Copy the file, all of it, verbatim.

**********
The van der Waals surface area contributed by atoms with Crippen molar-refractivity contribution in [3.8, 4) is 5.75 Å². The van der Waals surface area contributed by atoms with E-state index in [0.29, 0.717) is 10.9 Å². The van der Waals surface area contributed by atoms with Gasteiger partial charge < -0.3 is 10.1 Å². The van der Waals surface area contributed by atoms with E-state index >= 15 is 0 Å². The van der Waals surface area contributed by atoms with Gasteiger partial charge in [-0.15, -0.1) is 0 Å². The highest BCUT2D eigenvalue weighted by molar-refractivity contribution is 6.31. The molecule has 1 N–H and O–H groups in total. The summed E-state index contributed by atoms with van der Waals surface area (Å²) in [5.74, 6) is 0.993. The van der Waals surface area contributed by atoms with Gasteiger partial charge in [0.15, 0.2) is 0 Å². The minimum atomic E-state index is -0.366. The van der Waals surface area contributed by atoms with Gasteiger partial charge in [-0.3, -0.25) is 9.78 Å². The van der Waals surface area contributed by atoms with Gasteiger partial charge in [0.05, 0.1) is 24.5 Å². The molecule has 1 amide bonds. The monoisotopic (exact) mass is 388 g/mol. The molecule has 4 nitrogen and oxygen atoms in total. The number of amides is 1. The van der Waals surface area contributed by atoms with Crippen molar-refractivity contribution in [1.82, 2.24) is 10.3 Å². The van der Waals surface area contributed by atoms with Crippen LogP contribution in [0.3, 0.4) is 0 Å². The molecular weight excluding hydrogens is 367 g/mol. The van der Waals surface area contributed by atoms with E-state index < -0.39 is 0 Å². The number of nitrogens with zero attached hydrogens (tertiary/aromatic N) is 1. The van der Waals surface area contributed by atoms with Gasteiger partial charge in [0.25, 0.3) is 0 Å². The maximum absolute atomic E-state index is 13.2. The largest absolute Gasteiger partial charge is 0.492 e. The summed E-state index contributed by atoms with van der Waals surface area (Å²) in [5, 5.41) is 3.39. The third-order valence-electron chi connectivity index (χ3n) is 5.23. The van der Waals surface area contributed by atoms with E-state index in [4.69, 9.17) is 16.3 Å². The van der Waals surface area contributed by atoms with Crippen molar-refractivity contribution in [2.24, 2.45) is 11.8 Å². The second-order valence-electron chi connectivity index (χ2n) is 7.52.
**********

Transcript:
The van der Waals surface area contributed by atoms with Crippen molar-refractivity contribution in [3.8, 4) is 5.75 Å². The van der Waals surface area contributed by atoms with E-state index in [0.29, 0.717) is 10.9 Å². The van der Waals surface area contributed by atoms with Gasteiger partial charge < -0.3 is 10.1 Å². The van der Waals surface area contributed by atoms with E-state index >= 15 is 0 Å². The van der Waals surface area contributed by atoms with Gasteiger partial charge in [-0.15, -0.1) is 0 Å². The highest BCUT2D eigenvalue weighted by molar-refractivity contribution is 6.31. The molecule has 1 N–H and O–H groups in total. The summed E-state index contributed by atoms with van der Waals surface area (Å²) in [5.74, 6) is 0.993. The van der Waals surface area contributed by atoms with Gasteiger partial charge in [0.15, 0.2) is 0 Å². The minimum atomic E-state index is -0.366. The van der Waals surface area contributed by atoms with Gasteiger partial charge in [-0.3, -0.25) is 9.78 Å². The van der Waals surface area contributed by atoms with Gasteiger partial charge in [0.05, 0.1) is 24.5 Å². The molecule has 1 amide bonds. The monoisotopic (exact) mass is 388 g/mol. The molecule has 4 nitrogen and oxygen atoms in total. The number of amides is 1. The van der Waals surface area contributed by atoms with Crippen molar-refractivity contribution in [1.82, 2.24) is 10.3 Å². The van der Waals surface area contributed by atoms with Crippen LogP contribution in [0.3, 0.4) is 0 Å². The molecular weight excluding hydrogens is 367 g/mol. The van der Waals surface area contributed by atoms with E-state index < -0.39 is 0 Å². The number of nitrogens with zero attached hydrogens (tertiary/aromatic N) is 1. The van der Waals surface area contributed by atoms with Gasteiger partial charge in [0.25, 0.3) is 0 Å². The maximum absolute atomic E-state index is 13.2. The largest absolute Gasteiger partial charge is 0.492 e. The summed E-state index contributed by atoms with van der Waals surface area (Å²) in [5, 5.41) is 3.39. The third-order valence-electron chi connectivity index (χ3n) is 5.23. The van der Waals surface area contributed by atoms with E-state index in [4.69, 9.17) is 16.3 Å². The van der Waals surface area contributed by atoms with Crippen molar-refractivity contribution in [2.24, 2.45) is 11.8 Å². The second-order valence-electron chi connectivity index (χ2n) is 7.52.